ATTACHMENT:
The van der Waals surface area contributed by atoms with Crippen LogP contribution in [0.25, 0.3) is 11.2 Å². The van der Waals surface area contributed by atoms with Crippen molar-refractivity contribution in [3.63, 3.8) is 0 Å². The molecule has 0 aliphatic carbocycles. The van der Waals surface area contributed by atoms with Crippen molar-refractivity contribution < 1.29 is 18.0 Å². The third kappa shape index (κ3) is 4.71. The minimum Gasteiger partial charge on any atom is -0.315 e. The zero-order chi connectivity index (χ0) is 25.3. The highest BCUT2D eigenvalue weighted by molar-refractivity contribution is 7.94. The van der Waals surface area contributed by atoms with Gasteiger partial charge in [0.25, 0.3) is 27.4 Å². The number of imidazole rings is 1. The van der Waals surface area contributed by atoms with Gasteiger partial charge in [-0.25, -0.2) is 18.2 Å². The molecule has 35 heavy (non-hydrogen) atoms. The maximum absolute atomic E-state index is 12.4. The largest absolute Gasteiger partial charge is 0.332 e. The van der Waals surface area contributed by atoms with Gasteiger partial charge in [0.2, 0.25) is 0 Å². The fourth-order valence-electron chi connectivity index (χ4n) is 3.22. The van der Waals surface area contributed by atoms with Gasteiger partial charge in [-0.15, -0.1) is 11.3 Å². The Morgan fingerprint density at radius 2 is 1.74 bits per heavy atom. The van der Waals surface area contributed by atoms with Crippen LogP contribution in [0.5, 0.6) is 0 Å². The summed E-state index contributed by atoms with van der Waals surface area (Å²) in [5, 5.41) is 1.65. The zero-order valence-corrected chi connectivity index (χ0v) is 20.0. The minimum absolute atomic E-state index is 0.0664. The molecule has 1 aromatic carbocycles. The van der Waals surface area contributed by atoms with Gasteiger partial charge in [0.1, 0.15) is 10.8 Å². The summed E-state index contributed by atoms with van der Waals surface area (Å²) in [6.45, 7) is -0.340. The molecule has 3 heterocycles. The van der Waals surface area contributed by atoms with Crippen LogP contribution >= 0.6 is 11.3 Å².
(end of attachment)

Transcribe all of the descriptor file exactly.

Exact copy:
The van der Waals surface area contributed by atoms with Crippen LogP contribution in [0.25, 0.3) is 11.2 Å². The van der Waals surface area contributed by atoms with Crippen molar-refractivity contribution in [3.63, 3.8) is 0 Å². The molecule has 0 aliphatic carbocycles. The van der Waals surface area contributed by atoms with Crippen molar-refractivity contribution < 1.29 is 18.0 Å². The third kappa shape index (κ3) is 4.71. The minimum Gasteiger partial charge on any atom is -0.315 e. The zero-order chi connectivity index (χ0) is 25.3. The highest BCUT2D eigenvalue weighted by molar-refractivity contribution is 7.94. The van der Waals surface area contributed by atoms with Gasteiger partial charge in [0.25, 0.3) is 27.4 Å². The number of imidazole rings is 1. The van der Waals surface area contributed by atoms with Gasteiger partial charge in [-0.25, -0.2) is 18.2 Å². The molecule has 35 heavy (non-hydrogen) atoms. The maximum absolute atomic E-state index is 12.4. The largest absolute Gasteiger partial charge is 0.332 e. The van der Waals surface area contributed by atoms with Gasteiger partial charge in [0.2, 0.25) is 0 Å². The fourth-order valence-electron chi connectivity index (χ4n) is 3.22. The van der Waals surface area contributed by atoms with Gasteiger partial charge in [-0.15, -0.1) is 11.3 Å². The Morgan fingerprint density at radius 2 is 1.74 bits per heavy atom. The van der Waals surface area contributed by atoms with Crippen LogP contribution in [0.5, 0.6) is 0 Å². The summed E-state index contributed by atoms with van der Waals surface area (Å²) in [5, 5.41) is 1.65. The zero-order valence-corrected chi connectivity index (χ0v) is 20.0. The minimum absolute atomic E-state index is 0.0664. The molecule has 1 aromatic carbocycles. The van der Waals surface area contributed by atoms with Gasteiger partial charge in [0.1, 0.15) is 10.8 Å². The summed E-state index contributed by atoms with van der Waals surface area (Å²) in [6.45, 7) is -0.340. The molecule has 3 heterocycles. The van der Waals surface area contributed by atoms with Crippen LogP contribution >= 0.6 is 11.3 Å².